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Fall Color Report: Leaves slowly starting to turn in spots across the Northwoods, peak colors still two to three weeks away

Katie Thoresen

While this summer-like weather is trying to hold on a bit longer, more fall-like temperatures are in the forecast this week.

And with it, more people will be looking forward viewing the fall colors.

There are three main things that impact leaves changing color in the Fall: leaf pigment, length of the night, and the weather.

The length of the night is the big one and the most predictable. That’s why the timing of fall colors is fairly consistent to the end of the September through October.

The warmer temperatures and drought conditions may push them back a little bit, but as soon as it gets cooler, like highs in the 60 and lows in the 30 and 40 that are in the forecast this week, the colors should really start popping.

While the changing of leaf color is inevitable, what colors and how vibrant they are can depend heavily on the weather in the months leading up to fall.

“A succession of warm sunny days and cool, crisp but not freezing nights, seem to bring about the most spectacular color displays. During these days lots of sugars a produced in the leaves, but the cool nights and the gradual closing of veins going into the leaves prevent the sugars from moving out. These conditions, lots of sugar and lights, spur production of the brilliant anthocyanin which tints reds, purples, and crimsons,” said Matt Bushman, Forest Silviculturist on the Chequamegon Nicolet National Forest.

Bushman says yellows and oranges tend to remain pretty consistent from year to year.

Another factor that can influence the timing of the colors is rainfall.

“A whole bunch of different moisture conditions and weather conditions can really make each Autumn different from each other. Things like a later spring or severe summer drought can delay the onset of fall colors by a few weeks,” said Bushman. “A warm period during the fall will also lower the intensity of Autumn colors. But things like a warm, wet spring, favorable summer weather, and warm fall sunny days with cool nights should produce the most brilliant colors.”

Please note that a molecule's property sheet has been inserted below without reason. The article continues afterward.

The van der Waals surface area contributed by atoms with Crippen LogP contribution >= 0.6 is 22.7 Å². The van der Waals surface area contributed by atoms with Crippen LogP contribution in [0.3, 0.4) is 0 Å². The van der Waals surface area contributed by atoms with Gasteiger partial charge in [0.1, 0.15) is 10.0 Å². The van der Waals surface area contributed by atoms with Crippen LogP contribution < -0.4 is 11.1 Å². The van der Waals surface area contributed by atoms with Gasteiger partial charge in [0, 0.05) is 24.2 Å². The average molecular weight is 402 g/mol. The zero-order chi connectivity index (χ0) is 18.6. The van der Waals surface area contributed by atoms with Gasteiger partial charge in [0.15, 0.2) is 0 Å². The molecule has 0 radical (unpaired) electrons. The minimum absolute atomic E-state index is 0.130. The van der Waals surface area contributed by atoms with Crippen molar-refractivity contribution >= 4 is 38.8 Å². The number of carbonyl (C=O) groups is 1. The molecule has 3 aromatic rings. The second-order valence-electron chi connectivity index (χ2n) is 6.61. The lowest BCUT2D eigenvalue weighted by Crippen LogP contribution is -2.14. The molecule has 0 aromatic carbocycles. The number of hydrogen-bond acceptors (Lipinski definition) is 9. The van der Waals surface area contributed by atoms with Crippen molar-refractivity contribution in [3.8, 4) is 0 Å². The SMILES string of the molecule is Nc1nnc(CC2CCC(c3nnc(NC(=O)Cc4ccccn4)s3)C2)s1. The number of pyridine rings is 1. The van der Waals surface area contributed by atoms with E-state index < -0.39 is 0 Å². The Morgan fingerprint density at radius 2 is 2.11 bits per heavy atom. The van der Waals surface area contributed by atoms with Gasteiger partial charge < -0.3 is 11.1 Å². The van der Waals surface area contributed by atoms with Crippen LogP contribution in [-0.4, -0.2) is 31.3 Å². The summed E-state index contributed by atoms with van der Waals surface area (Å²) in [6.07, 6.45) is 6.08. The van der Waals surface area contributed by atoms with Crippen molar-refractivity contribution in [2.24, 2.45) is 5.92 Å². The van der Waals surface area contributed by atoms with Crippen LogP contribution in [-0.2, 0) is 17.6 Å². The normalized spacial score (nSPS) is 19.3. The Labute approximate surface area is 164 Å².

Bushman recommends looking for places that get you up in elevation to view the fall colors.

Within the National Forest, places like St. Peter’s Dome, Quartz Hill, and the Mountain Fire Tower are usually good bets.

If you do head out into the forest this fall, Bushman just asks that you be safe about it.

“It’s one of those things, know where you’re going before you head out there. Let someone know when you’re going and when you come back, make sure you have a map. The Forest Visitor Map is a great place to go to get some of that information. Just be aware of your surroundings when you’re out there and enjoy the fall colors,” he said.

Wisconsin and Upper Peninsula Fall Color reports are showing colors start to turn now.

When fall colors will peak can be hard to predict, most northern areas are expecting peak colors the first or second week of October based on Fall Foliage map put out by the Smokey Mountains.

Katie Thoresen is WXPR's News Director/Vice President.
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